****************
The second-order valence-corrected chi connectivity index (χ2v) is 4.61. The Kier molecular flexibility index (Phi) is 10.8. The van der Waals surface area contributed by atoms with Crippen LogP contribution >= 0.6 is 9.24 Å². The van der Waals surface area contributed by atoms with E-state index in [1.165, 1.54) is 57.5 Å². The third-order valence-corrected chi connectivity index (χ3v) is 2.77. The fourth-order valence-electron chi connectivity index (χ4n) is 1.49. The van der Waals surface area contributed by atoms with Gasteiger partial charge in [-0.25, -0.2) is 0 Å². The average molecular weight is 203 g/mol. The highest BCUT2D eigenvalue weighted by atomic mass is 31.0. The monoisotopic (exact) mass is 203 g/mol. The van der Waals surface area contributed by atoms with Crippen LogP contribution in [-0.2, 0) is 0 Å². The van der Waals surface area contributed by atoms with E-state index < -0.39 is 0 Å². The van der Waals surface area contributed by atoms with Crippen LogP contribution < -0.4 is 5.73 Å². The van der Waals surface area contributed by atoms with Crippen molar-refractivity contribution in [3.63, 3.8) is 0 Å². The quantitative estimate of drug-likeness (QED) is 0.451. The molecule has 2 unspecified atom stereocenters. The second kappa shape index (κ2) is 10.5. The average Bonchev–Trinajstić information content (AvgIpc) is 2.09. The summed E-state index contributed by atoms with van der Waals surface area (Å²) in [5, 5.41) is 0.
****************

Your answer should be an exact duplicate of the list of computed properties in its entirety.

The second-order valence-corrected chi connectivity index (χ2v) is 4.61. The Kier molecular flexibility index (Phi) is 10.8. The van der Waals surface area contributed by atoms with Crippen LogP contribution >= 0.6 is 9.24 Å². The van der Waals surface area contributed by atoms with E-state index in [1.165, 1.54) is 57.5 Å². The third-order valence-corrected chi connectivity index (χ3v) is 2.77. The fourth-order valence-electron chi connectivity index (χ4n) is 1.49. The van der Waals surface area contributed by atoms with Gasteiger partial charge in [-0.25, -0.2) is 0 Å². The average molecular weight is 203 g/mol. The highest BCUT2D eigenvalue weighted by atomic mass is 31.0. The monoisotopic (exact) mass is 203 g/mol. The van der Waals surface area contributed by atoms with Crippen LogP contribution in [-0.2, 0) is 0 Å². The van der Waals surface area contributed by atoms with E-state index < -0.39 is 0 Å². The van der Waals surface area contributed by atoms with Crippen LogP contribution < -0.4 is 5.73 Å². The van der Waals surface area contributed by atoms with Crippen molar-refractivity contribution in [3.63, 3.8) is 0 Å². The quantitative estimate of drug-likeness (QED) is 0.451. The molecule has 2 unspecified atom stereocenters. The second kappa shape index (κ2) is 10.5. The average Bonchev–Trinajstić information content (AvgIpc) is 2.09. The summed E-state index contributed by atoms with van der Waals surface area (Å²) in [5, 5.41) is 0.